Oct. 26, 2016
“Should I vote during this election?” “Does my vote even count?” Those are some of the questions that you might be asking yourself as November 8th gets closer and closer. I would say “yes” to both questions. You should vote during this election. Your vote does count. Of course, the next logical question is, who do I vote for? To answer this question, many arguments could be made and the potential for disagreement is high. However, that does not detract from the point that voting this election is something that all Christians in the United States should take seriously. To lay a foundation for why you should vote during this election, we will take a look at statesmen, statistics, the Supreme Court, and Scripture.
With the recent success of the Broadway musical Hamilton, there has been a renewed interest in the life of Alexander Hamilton, the United States’ first Secretary of the Treasury and signer of the U.S. Constitution. As one of our Founding Fathers, we should strongly consider what he has to say about voting. He said, “A share in the sovereignty of the state, which is exercised by the citizens at large, in voting at elections is one of the most important rights of the subject, and in a republic ought to stand foremost in the estimation of the law.” Samuel Adams, Founding Father and cousin of John Adams, said, “Let each citizen remember at the moment he is offering his vote that he is not making a present or a compliment to please an individual—or at least that he ought not so to do; but that he is executing one of the most solemn trusts in human society for which he is accountable to God and his country.” Hamilton and Adams, as did many of the Founding Fathers, recognized the importance of voting and being involved in the political sphere.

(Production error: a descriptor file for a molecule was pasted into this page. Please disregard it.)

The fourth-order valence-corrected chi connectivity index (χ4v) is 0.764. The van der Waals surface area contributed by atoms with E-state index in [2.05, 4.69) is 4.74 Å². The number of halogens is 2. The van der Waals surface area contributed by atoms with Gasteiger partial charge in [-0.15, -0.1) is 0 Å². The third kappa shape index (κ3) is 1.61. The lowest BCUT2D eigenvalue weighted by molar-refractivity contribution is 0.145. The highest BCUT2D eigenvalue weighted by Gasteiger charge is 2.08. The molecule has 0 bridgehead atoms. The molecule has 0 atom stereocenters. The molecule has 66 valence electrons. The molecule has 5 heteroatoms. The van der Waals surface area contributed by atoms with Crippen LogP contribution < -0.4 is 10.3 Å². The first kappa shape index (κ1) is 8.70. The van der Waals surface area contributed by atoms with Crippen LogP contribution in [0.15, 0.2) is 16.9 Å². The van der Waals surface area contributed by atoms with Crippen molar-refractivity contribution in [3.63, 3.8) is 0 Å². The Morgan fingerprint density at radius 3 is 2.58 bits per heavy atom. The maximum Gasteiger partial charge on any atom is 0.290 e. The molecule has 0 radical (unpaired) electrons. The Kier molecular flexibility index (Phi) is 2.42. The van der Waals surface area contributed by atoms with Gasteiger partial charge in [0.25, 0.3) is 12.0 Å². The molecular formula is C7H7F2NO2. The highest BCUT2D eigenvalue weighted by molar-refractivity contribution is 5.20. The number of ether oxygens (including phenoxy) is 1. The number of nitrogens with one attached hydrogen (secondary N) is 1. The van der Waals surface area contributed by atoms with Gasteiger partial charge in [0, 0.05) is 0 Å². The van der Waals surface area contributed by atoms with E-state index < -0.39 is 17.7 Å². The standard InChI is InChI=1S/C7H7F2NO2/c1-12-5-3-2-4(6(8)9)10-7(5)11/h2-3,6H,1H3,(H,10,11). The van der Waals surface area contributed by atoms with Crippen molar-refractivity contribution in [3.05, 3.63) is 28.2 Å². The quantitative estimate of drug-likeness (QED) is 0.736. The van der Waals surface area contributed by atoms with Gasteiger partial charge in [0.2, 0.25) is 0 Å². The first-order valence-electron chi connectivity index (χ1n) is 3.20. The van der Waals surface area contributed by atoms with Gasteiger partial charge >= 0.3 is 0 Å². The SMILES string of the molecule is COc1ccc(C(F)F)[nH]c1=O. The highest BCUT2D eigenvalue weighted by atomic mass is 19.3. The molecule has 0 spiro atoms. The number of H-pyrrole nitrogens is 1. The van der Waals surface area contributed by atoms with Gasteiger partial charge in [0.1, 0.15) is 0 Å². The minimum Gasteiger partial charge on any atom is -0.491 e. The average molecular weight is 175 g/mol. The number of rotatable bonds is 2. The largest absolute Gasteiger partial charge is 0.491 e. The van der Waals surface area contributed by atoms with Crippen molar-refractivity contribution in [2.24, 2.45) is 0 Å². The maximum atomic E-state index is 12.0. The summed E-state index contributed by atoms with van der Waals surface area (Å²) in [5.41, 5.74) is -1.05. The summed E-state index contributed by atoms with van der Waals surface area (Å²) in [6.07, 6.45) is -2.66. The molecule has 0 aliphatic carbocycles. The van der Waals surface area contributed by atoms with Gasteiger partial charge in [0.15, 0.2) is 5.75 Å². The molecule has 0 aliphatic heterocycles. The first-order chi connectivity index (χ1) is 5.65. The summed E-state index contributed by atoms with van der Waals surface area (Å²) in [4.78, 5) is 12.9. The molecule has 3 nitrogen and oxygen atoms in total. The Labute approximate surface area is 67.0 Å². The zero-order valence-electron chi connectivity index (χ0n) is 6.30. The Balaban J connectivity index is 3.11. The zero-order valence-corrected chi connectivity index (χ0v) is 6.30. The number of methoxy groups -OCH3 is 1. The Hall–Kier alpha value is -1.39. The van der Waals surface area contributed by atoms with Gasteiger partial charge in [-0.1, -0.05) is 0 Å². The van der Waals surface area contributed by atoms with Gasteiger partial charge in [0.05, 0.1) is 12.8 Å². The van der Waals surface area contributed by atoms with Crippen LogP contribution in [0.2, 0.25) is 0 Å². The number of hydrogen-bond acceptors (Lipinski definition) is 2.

So how have we, as evangelical Christians, done in our stewardship of the privilege of voting? The answer frankly is we have done a poor job. Statistics from the 2012 general election tell us that there were around 90 million Christians of voting age in the United States. Of those 90 million Christians, only 77 million Christians were registered to vote. Of those 77 million, only 51 million voted in the election. That means there were about 39 million eligible Christian voters who were either not registered or just decided not to vote. Breaking down the 39 million, we know that approximately 13 million Christians were not registered and 26 million decided not to go to the polls. The importance of these statistics is made particularly clear, for example, when we know that Mitt Romney lost the popular vote to Barack Obama by a margin of just 3,476,755 votes.